"To the extent that I made judgments that ultimately proved to be incorrect, I apologize to the three students that were wrongly accused," Durham County District Attorney Mike Nifong said.
On Wednesday, Attorney General Roy Cooper not only dropped all remaining charges against the players Reade Seligmann, Collin Finnerty and David Evans, but pronounced them innocent and said they were the victims of Nifong's "tragic rush to accuse." Cooper branded Nifong a "rogue" prosecutor who was guilty of "overreaching."
"I have every confidence that the decision to dismiss all the charges was the correct decision based on that evidence," Nifong said.
In what appeared to be a plea to the athletes not to take any further action, such as a lawsuit, he said: "It is my sincere desire that the actions of Attorney General Cooper will serve to remedy any remaining injury that has resulted from these cases."
Nifong refused to answer any questions after handing the statement to an Associated Press reporter outside his office in Durham.
Seligmann's attorney, Jim Cooney, responded bitterly to the apology.
"You can accept an apology from someone who knows all the facts and simply makes an error," Cooney said. "If a person refuses to know all the facts and then makes a judgment, that's far worse - particularly when that judgment destroys lives."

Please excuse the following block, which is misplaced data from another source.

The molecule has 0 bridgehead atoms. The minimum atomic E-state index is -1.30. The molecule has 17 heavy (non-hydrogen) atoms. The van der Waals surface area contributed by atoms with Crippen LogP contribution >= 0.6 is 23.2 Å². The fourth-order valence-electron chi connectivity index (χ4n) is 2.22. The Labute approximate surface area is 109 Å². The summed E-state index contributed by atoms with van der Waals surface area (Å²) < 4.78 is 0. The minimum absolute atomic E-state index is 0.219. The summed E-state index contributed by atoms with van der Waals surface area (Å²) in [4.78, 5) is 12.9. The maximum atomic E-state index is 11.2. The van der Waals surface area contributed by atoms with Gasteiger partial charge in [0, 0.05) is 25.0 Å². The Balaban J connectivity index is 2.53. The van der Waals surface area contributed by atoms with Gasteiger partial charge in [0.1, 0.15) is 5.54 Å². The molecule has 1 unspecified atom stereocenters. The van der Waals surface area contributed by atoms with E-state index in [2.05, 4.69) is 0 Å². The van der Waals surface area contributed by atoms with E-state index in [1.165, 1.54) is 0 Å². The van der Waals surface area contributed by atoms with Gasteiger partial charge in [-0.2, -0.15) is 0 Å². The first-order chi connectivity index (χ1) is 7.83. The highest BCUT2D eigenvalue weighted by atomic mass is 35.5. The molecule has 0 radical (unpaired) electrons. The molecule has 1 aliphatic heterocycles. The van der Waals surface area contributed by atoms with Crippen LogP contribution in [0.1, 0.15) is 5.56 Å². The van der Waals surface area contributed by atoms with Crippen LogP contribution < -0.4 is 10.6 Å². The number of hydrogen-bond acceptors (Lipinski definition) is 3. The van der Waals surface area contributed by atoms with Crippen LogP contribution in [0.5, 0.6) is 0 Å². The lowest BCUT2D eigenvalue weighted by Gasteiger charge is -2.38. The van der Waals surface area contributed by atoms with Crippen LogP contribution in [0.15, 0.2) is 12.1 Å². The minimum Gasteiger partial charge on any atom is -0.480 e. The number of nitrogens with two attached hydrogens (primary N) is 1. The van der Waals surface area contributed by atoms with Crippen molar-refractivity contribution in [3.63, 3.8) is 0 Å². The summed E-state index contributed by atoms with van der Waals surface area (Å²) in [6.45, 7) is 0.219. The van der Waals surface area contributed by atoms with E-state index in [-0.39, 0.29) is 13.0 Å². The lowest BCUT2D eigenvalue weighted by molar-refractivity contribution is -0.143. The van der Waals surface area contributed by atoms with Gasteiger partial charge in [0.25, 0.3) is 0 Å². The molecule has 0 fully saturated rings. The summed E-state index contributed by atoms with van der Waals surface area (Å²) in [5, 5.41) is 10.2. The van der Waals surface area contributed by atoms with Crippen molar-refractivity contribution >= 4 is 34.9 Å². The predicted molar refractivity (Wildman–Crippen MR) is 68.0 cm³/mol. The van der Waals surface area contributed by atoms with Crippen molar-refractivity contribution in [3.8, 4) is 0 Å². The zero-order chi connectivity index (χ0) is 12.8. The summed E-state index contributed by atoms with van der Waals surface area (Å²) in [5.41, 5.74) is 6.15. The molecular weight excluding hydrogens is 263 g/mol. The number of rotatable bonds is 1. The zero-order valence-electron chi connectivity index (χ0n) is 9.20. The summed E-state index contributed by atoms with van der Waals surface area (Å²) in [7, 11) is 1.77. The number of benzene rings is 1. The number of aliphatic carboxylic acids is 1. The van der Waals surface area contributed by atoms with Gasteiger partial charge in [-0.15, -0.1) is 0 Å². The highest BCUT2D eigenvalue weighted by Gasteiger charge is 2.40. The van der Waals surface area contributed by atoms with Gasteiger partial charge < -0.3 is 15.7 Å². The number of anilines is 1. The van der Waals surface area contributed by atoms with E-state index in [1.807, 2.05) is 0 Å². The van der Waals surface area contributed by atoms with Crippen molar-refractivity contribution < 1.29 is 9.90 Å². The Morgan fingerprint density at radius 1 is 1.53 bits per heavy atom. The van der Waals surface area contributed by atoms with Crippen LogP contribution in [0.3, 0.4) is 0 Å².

Nifong stressed that it was his own decision to remove himself from the case that gave Cooper's office the opportunity to review the evidence against the athletes.
"If I did not want to subject ... my own performance to such scrutiny - if, in other words, I had anything to hide - I could have simply dismissed the cases myself," he said. "The fact that I instead chose to seek that review should, in and of itself, call into question the characterizations of this prosecution as â€˜rogue' and â€˜unchecked.'"
Finnerty's father, Kevin Finnerty, said Nifong's "attempt at an apology" was "disingenuous and insincere."
"It falls well short of whatever it might take to even remotely repair the damage he has inflicted on so many people," Finnerty said.
When asked if he accepted the apology, Finnerty said: "I do not. Too little, too late."
Evans' attorney, Joseph Cheshire, accused Nifong of engaging in "revisionist history" with his statement.
"It's not an apology. It's an excuse. It's an attempt at an excuse," Cheshire said. "It's not an acceptance of responsibility. It's a self-serving attempt to excuse bad behavior."
Also Thursday, Cooper said in an interview with CBS' "60 Minutes" that will air this weekend that the accuser continued changing her story during his office's review of the case. "We started out knowing we had a problem ... and the way it turned out, it was much worse than we thought," Cooper said in excerpts released by CBS. He also said he was offended by Nifong's conduct.